Aim. This study applied a CNN (convolutional neural network) algorithm to detect prosthetic restorations on panoramic radiographs and to automatically detect these restorations using deep learning systems. Materials and Methods. This study collected a total of 5126 panoramic radiographs of adult patients. During model training, .bmp, .jpeg, and .png files for images and .txt files containing five different types of information are required for the labels. Herein, 10% of panoramic radiographs were used as a test dataset. Owing to labeling, 2988 crowns and 2969 bridges were formed in the dataset. Results. The mAP and mAR values were obtained when the confidence threshold was set at 0.1. TP, FP, FN, precision, recall, and F1 score values were obtained when the confidence threshold was 0.25. The YOLOv4 model demonstrated that accurate results could be obtained quickly. Bridge results were found to be more successful than crown results. Conclusion. The detection of prosthetic restorations with artificial intelligence on panoramic radiography, which is widely preferred in clinical applications, provides convenience to physicians in terms of diagnosis and time management.

1. Introduction

In dentistry, a correct diagnosis leads to a correct treatment plan. Prosthodontics is a complex branch of dentistry that offers the best diagnostic and treatment options. The long-term success of prosthetic restoration is achieved with an accurate diagnosis and treatment plan [1].

Panoramic imaging is frequently used in dental practice by clinicians to screen teeth and maxillofacial structures in a single image. Using these images, teeth can be evaluated and clinicians can plan the patient’s prosthetic rehabilitation. Although panoramic radiography (PR) is a quick and easy application with a low radiation dose, interpreting radiographic images can be challenging owing to superimposition, distortions, and potential artifacts [24].

Artificial intelligence (AI) typically requires human intelligence or computers to perform tasks. This can be defined as the acquisition and learning of information using machines. AI recognizes speech, makes decisions, and makes medical diagnoses. It detects anomalies in images that the expert eye cannot detect and identifies problems that cannot be solved by humans [5].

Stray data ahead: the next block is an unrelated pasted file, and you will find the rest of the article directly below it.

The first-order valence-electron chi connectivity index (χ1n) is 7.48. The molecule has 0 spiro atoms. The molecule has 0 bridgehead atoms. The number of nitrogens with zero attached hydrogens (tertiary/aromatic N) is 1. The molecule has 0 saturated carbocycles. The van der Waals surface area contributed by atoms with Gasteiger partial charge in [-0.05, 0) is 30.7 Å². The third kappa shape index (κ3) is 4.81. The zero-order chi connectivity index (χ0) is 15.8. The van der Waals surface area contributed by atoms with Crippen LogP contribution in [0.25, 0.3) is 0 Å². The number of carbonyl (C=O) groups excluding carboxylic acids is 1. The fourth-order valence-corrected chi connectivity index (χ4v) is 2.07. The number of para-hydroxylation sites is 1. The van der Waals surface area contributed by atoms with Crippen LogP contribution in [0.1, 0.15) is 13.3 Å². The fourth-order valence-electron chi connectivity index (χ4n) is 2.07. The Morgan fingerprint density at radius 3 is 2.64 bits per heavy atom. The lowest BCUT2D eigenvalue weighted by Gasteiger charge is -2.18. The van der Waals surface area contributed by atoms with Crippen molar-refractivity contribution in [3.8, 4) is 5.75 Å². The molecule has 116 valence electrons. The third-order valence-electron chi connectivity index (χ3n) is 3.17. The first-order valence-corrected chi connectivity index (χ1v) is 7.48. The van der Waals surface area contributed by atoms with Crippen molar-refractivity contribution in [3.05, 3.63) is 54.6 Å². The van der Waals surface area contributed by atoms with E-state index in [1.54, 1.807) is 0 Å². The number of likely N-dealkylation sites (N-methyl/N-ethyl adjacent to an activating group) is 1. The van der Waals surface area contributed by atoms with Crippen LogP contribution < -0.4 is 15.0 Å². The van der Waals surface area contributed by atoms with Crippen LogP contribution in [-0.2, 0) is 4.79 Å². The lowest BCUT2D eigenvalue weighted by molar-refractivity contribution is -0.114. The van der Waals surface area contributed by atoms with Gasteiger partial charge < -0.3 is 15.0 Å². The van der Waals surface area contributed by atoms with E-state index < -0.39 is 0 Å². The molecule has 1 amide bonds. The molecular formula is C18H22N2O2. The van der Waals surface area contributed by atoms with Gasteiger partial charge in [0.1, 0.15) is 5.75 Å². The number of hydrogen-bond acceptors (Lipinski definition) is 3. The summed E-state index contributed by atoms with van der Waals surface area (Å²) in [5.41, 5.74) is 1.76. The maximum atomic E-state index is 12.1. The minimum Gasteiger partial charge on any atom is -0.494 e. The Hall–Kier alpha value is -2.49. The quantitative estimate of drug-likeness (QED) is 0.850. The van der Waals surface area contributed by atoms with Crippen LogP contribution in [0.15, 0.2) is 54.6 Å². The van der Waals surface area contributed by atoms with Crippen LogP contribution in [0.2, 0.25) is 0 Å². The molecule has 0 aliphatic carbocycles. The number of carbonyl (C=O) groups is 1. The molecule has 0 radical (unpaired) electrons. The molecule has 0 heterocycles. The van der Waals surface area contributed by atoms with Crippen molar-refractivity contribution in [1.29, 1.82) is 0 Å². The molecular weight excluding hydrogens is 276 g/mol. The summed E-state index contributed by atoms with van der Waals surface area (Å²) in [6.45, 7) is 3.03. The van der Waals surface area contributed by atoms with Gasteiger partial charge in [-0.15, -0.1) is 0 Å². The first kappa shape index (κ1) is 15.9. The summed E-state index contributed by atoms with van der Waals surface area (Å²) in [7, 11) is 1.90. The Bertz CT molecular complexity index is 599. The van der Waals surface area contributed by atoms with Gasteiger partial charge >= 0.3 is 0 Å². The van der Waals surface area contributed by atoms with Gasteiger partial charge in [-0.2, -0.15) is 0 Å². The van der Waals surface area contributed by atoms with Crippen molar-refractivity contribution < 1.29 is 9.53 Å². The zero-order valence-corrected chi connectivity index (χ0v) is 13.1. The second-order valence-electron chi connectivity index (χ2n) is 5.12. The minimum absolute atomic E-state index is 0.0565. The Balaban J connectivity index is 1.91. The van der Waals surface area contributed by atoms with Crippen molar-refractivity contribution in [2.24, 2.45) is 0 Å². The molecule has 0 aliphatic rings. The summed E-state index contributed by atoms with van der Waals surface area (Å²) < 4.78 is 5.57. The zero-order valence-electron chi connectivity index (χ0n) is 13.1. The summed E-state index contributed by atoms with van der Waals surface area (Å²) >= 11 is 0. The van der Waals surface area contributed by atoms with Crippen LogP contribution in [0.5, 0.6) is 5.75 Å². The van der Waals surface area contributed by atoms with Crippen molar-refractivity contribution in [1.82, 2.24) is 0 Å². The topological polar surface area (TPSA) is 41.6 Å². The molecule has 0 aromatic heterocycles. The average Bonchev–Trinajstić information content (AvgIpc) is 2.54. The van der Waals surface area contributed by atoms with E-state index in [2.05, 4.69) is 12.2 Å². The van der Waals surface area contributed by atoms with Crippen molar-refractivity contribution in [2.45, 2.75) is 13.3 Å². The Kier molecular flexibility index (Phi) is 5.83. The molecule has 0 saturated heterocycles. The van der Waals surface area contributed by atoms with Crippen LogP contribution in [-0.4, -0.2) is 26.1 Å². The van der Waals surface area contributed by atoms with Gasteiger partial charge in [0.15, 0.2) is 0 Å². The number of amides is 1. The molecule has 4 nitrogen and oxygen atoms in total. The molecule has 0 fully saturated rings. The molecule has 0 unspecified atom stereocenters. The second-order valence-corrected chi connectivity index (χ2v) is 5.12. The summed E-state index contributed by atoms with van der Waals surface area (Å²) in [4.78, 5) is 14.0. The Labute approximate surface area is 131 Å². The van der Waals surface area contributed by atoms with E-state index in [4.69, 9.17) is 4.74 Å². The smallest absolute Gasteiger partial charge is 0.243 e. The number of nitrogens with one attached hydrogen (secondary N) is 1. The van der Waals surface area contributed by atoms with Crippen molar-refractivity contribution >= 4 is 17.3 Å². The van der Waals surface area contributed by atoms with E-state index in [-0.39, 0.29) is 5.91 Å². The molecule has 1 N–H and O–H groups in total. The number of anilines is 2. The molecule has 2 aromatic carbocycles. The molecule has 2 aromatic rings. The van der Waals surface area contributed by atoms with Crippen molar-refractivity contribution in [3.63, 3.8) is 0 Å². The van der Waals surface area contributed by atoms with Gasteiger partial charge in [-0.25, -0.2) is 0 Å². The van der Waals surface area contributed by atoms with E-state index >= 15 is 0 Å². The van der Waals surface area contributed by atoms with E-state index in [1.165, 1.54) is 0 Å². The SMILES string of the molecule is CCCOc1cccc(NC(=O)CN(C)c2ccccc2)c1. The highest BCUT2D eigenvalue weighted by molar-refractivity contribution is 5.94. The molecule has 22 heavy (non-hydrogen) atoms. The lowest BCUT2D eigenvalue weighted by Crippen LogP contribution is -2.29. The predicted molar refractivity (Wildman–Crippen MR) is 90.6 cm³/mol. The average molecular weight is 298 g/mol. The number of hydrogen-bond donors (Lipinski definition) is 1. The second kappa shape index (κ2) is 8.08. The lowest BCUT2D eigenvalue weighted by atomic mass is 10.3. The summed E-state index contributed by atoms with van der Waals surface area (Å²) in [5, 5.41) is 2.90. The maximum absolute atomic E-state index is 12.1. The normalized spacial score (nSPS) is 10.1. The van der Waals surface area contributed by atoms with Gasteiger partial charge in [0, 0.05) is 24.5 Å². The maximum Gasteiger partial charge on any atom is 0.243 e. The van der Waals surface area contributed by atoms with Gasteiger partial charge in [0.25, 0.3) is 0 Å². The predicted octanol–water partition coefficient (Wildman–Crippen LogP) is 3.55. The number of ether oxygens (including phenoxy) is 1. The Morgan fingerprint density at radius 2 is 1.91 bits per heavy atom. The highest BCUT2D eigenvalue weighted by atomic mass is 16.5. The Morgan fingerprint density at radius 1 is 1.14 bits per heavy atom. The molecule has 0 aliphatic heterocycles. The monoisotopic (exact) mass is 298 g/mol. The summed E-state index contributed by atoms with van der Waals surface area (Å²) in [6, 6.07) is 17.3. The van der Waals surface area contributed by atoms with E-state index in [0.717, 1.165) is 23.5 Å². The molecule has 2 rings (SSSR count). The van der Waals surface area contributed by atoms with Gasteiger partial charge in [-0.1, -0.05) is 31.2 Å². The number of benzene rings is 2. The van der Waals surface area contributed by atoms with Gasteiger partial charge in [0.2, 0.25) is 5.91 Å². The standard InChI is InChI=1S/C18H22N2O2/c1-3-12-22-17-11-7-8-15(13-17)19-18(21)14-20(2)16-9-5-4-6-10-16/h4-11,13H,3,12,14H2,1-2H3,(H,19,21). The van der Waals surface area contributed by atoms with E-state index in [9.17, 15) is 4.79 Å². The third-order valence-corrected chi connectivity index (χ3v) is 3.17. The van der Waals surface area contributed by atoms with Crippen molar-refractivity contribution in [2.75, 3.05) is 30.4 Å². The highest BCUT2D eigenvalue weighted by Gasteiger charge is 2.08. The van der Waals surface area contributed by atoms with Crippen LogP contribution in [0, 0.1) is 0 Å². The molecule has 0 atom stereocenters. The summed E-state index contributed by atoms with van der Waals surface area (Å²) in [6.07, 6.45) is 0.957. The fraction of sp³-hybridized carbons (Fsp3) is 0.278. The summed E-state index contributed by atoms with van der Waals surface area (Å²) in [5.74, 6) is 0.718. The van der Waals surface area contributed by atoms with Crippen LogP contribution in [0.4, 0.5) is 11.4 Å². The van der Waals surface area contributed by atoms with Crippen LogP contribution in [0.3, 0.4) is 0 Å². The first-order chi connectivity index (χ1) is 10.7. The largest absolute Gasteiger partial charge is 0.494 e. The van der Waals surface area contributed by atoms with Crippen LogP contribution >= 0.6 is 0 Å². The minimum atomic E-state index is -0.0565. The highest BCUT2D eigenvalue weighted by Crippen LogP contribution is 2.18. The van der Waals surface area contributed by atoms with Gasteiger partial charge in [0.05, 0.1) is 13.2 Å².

Recently, AI and deep learning have been evolving. Deep learning is an AI-based approach that makes automated decisions. In addition, deep learning is a set of computational models with multiple layers of data processing, which can learn by representing these data through several levels of abstraction. Convolutional neural networks (CNNs) are considered a special case of DL, and they are used in image processing and analyzing radiological datasets [6].

Some studies in dentistry applied deep learning to diagnose and make decisions [79]. Deep learning detects caries and periapical lesions based on periapical and panoramic images [1012]. Applying deep learning to distinguish prosthetic restorations in PR could save more clinical time for clinicians to focus on treatment planning and prosthodontic operations. Additionally, examination results (such as restorations, crowns, and bridge prostheses) can be classified using AI technology. Furthermore, AI can be used in undergraduate dental education. AI technology provides the opportunity to support dentistry students in prosthetic clinical internships and auxiliary staff who are less experienced.

Although numerous studies on the automated detection of caries and root canal treatments using AI have been conducted, the use of AI technology in prosthodontics is limited [13]. This study proposes a prosthodontic restoration analysis model based on CNN with transfer learning. This model analyzes prosthodontics using PR and provides clinicians with a more accurate treatment plan. This study improves detection accuracy and reduces the workload of dentists, who can thus focus more on treatment planning.

2. Materials and Methods

2.1. Dataset

This study collected a total of 5126 randomly chosen PRs of adult patients from Istanbul Medipol University, Faculty of Dentistry. The entire dataset, consisting of adult panoramic X-rays, was obtained from the databases of this hospital; sex and age were not considered when creating the dataset. The data obtained were anonymized and stored to protect confidentiality. The aim was to ensure diversity in the dataset and render the model generalizable as each X-ray was obtained from this hospital. Approval for this study was obtained from the institutional ethical committee (with 16/3 decision number (2019/672)).